A Celtic Childhood

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Overview


A Celtic Childhood vividly portrays Bill Watkins' eccentric Celtic family: his vibrant Irish mam whose "hand is on the tiller" as head of household; his principled but stout-loving Welsh dad; and his Grandda, who has "a generous supply of Celtic songs and tall stories." These tales from Watkins’ boyhood find him disrupting weddings while dressed as a gangster, illegally operating a ham radio, and getting kicked out of Ireland for "vagrancy." The lively anecdotes of A Celtic Childhood sing from the page with a ...
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A Celtic Childhood

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Overview


A Celtic Childhood vividly portrays Bill Watkins' eccentric Celtic family: his vibrant Irish mam whose "hand is on the tiller" as head of household; his principled but stout-loving Welsh dad; and his Grandda, who has "a generous supply of Celtic songs and tall stories." These tales from Watkins’ boyhood find him disrupting weddings while dressed as a gangster, illegally operating a ham radio, and getting kicked out of Ireland for "vagrancy." The lively anecdotes of A Celtic Childhood sing from the page with a keen sense of rhythm.
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Editorial Reviews

From the Publisher

"A Celtic Childhood is a lovely memoir that reads as if you’re sitting at the feet of a grandfather full of stories! This book is full of charming vignettes and hilarious antics." —Compass Book Ratings (formerly Squeaky Clean Reads)

“Deserves to be read for its own brilliance…laugh-out-loud funny…Watkins’ tales make for pure reading pleasure.” —Publishers Weekly, starred review

“… Will appeal to all people who enjoy music and myths and a wee bit of mischief.” —San Antonio News Express

“A memoir that will remind some of Angela’s Ashes—except this one is laugh-out-loud funny.” —St. Paul Pioneer Press

“Watkins’ work stands out because of the quality of the writing and the underlying humor behind the facts.” —Irish Voice

“Guaranteed Good Read: As entertaining as Angela’s Ashes or your money back!” —HarperCollins Australia

Publishers Weekly - Publisher's Weekly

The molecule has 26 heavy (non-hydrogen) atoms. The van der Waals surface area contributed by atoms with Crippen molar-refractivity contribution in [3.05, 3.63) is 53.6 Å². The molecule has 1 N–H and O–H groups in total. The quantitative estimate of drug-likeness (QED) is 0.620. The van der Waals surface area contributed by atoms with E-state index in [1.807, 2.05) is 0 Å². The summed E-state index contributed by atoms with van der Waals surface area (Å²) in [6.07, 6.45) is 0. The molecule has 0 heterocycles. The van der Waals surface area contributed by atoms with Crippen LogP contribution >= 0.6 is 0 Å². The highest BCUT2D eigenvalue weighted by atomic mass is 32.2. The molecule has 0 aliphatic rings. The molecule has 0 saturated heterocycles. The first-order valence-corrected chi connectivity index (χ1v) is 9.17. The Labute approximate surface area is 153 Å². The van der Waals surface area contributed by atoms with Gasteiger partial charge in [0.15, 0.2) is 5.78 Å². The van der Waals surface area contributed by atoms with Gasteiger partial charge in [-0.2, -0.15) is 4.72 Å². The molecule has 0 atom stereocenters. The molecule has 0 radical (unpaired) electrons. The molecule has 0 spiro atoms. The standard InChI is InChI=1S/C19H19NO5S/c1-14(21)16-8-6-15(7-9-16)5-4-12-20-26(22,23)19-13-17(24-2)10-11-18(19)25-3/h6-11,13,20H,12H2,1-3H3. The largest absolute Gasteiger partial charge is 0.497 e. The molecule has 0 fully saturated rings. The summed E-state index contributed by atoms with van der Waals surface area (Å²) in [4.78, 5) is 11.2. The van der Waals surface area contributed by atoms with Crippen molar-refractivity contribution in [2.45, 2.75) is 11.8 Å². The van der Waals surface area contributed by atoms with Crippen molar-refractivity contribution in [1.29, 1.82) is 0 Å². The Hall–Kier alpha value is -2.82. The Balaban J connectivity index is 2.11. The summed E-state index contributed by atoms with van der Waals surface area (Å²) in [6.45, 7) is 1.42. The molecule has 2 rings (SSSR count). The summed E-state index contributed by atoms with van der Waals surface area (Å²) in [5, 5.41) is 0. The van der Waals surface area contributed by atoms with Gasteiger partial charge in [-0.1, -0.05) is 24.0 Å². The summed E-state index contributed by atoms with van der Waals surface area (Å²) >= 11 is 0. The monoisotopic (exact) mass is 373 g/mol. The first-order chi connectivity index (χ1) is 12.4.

It's a brave act to publish a book that will inevitably be compared with Angela's Ashes in the same season as Frank McCourt's eagerly awaited sequel, 'Tis. Yet Watkins's demurely titled, rollicking memoir of his boyhood in postwar Ireland and England can bear the comparison, and it deserves to be read for its own brilliance, rhythm and structure. Laugh-out-loud funny, with an eccentric cast of characters (including a "spheraphobic" uncle who wouldn't eat anything round), Watkins's embellished childhood tales make for pure reading pleasure. Language lovers will be charmed by his expressions ("a great feast of a woman") and the glossary of such exotic terms as doolally (to get mad at someone) and Adam and Eve it (believe it). Born in 1950 in Limerick, where, according to his mother, "you can't spit without hitting a piece of history," Watkins inherited the bardic and musical talents of his parents. Mam was gregarious, beautiful and staunchly Irish and Catholic, always ready with a ballad. His Welsh father was raised in Britain and grew up to be an agnostic and freethinker given to drinking and good-natured fighting. The family lived happily in various places: a caravan (trailer), public housing and with his father's family in Birmingham, England. Covering the first 17 years of his life, this first installment in a projected trilogy is a fine coming-of-age story, woven from tales of Watkins's family, school days and boyish adventures, as well as of Catholicism, ghosts and his rambles as a teenage musician. Though it is laced with deprivation and pathos (including the loss of two babies), Watkins's story isn't permeated with the sadness of McCourt's work, though it's equally memorable. Four-city author tour. (Sept.) FYI: The second installment in Watkins's trilogy, Scotland Is Not for the Squeamish, is projected for publication in fall 2000. Copyright 1999 Cahners Business Information.